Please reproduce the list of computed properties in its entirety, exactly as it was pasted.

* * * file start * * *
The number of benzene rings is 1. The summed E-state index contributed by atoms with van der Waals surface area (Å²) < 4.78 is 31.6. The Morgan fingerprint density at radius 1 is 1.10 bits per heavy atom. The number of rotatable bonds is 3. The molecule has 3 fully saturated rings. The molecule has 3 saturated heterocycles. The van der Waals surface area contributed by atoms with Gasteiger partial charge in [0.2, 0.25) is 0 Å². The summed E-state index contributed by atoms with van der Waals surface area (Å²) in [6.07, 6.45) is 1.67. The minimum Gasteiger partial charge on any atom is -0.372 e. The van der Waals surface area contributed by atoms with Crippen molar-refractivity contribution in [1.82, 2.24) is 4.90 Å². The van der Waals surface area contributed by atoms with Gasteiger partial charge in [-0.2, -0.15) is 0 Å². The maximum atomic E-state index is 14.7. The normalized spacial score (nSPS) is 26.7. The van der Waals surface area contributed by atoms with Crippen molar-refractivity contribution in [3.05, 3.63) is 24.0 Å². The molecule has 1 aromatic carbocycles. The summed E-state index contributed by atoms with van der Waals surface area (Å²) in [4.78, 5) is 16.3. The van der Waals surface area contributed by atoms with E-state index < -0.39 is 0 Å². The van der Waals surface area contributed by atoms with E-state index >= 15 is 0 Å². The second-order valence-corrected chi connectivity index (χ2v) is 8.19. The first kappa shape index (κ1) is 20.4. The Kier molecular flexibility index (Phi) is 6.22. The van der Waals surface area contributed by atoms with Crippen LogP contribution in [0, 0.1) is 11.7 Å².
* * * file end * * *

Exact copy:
The number of benzene rings is 1. The summed E-state index contributed by atoms with van der Waals surface area (Å²) < 4.78 is 31.6. The Morgan fingerprint density at radius 1 is 1.10 bits per heavy atom. The number of rotatable bonds is 3. The molecule has 3 fully saturated rings. The molecule has 3 saturated heterocycles. The van der Waals surface area contributed by atoms with Gasteiger partial charge in [0.2, 0.25) is 0 Å². The summed E-state index contributed by atoms with van der Waals surface area (Å²) in [6.07, 6.45) is 1.67. The minimum Gasteiger partial charge on any atom is -0.372 e. The van der Waals surface area contributed by atoms with Crippen molar-refractivity contribution in [1.82, 2.24) is 4.90 Å². The van der Waals surface area contributed by atoms with Gasteiger partial charge in [-0.2, -0.15) is 0 Å². The maximum atomic E-state index is 14.7. The normalized spacial score (nSPS) is 26.7. The van der Waals surface area contributed by atoms with Crippen molar-refractivity contribution in [3.05, 3.63) is 24.0 Å². The molecule has 1 aromatic carbocycles. The summed E-state index contributed by atoms with van der Waals surface area (Å²) in [4.78, 5) is 16.3. The van der Waals surface area contributed by atoms with E-state index < -0.39 is 0 Å². The van der Waals surface area contributed by atoms with E-state index >= 15 is 0 Å². The second-order valence-corrected chi connectivity index (χ2v) is 8.19. The first kappa shape index (κ1) is 20.4. The Kier molecular flexibility index (Phi) is 6.22. The van der Waals surface area contributed by atoms with Crippen LogP contribution in [0, 0.1) is 11.7 Å².